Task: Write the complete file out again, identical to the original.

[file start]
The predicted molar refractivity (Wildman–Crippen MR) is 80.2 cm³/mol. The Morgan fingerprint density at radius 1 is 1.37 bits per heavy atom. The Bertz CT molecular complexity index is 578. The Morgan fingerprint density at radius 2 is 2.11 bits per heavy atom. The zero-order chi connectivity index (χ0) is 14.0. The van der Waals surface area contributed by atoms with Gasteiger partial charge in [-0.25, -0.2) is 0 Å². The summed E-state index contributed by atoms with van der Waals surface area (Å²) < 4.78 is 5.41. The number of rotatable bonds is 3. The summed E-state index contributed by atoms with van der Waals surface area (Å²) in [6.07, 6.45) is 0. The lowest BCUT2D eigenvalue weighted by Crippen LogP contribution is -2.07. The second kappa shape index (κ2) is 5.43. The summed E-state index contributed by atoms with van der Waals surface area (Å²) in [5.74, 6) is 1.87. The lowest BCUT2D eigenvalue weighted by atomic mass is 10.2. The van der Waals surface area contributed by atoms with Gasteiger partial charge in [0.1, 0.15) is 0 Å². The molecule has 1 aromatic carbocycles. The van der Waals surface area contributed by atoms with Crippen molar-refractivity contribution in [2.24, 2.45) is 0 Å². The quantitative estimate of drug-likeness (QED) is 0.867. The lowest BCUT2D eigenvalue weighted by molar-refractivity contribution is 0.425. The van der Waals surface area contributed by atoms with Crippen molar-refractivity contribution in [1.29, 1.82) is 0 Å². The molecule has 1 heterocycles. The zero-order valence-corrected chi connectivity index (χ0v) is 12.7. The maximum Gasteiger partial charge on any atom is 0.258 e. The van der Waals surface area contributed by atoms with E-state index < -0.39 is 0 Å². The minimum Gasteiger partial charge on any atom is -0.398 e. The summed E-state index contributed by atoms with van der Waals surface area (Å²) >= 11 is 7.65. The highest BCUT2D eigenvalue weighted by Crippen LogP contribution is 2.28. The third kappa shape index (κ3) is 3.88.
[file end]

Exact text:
The predicted molar refractivity (Wildman–Crippen MR) is 80.2 cm³/mol. The Morgan fingerprint density at radius 1 is 1.37 bits per heavy atom. The Bertz CT molecular complexity index is 578. The Morgan fingerprint density at radius 2 is 2.11 bits per heavy atom. The zero-order chi connectivity index (χ0) is 14.0. The van der Waals surface area contributed by atoms with Gasteiger partial charge in [-0.25, -0.2) is 0 Å². The summed E-state index contributed by atoms with van der Waals surface area (Å²) < 4.78 is 5.41. The number of rotatable bonds is 3. The summed E-state index contributed by atoms with van der Waals surface area (Å²) in [6.07, 6.45) is 0. The lowest BCUT2D eigenvalue weighted by Crippen LogP contribution is -2.07. The second kappa shape index (κ2) is 5.43. The summed E-state index contributed by atoms with van der Waals surface area (Å²) in [5.74, 6) is 1.87. The lowest BCUT2D eigenvalue weighted by atomic mass is 10.2. The van der Waals surface area contributed by atoms with Gasteiger partial charge in [0.1, 0.15) is 0 Å². The molecule has 1 aromatic carbocycles. The van der Waals surface area contributed by atoms with Crippen molar-refractivity contribution in [2.24, 2.45) is 0 Å². The quantitative estimate of drug-likeness (QED) is 0.867. The lowest BCUT2D eigenvalue weighted by molar-refractivity contribution is 0.425. The van der Waals surface area contributed by atoms with Crippen molar-refractivity contribution in [1.29, 1.82) is 0 Å². The molecule has 1 heterocycles. The zero-order valence-corrected chi connectivity index (χ0v) is 12.7. The maximum Gasteiger partial charge on any atom is 0.258 e. The van der Waals surface area contributed by atoms with E-state index < -0.39 is 0 Å². The minimum Gasteiger partial charge on any atom is -0.398 e. The summed E-state index contributed by atoms with van der Waals surface area (Å²) >= 11 is 7.65. The highest BCUT2D eigenvalue weighted by Crippen LogP contribution is 2.28. The third kappa shape index (κ3) is 3.88.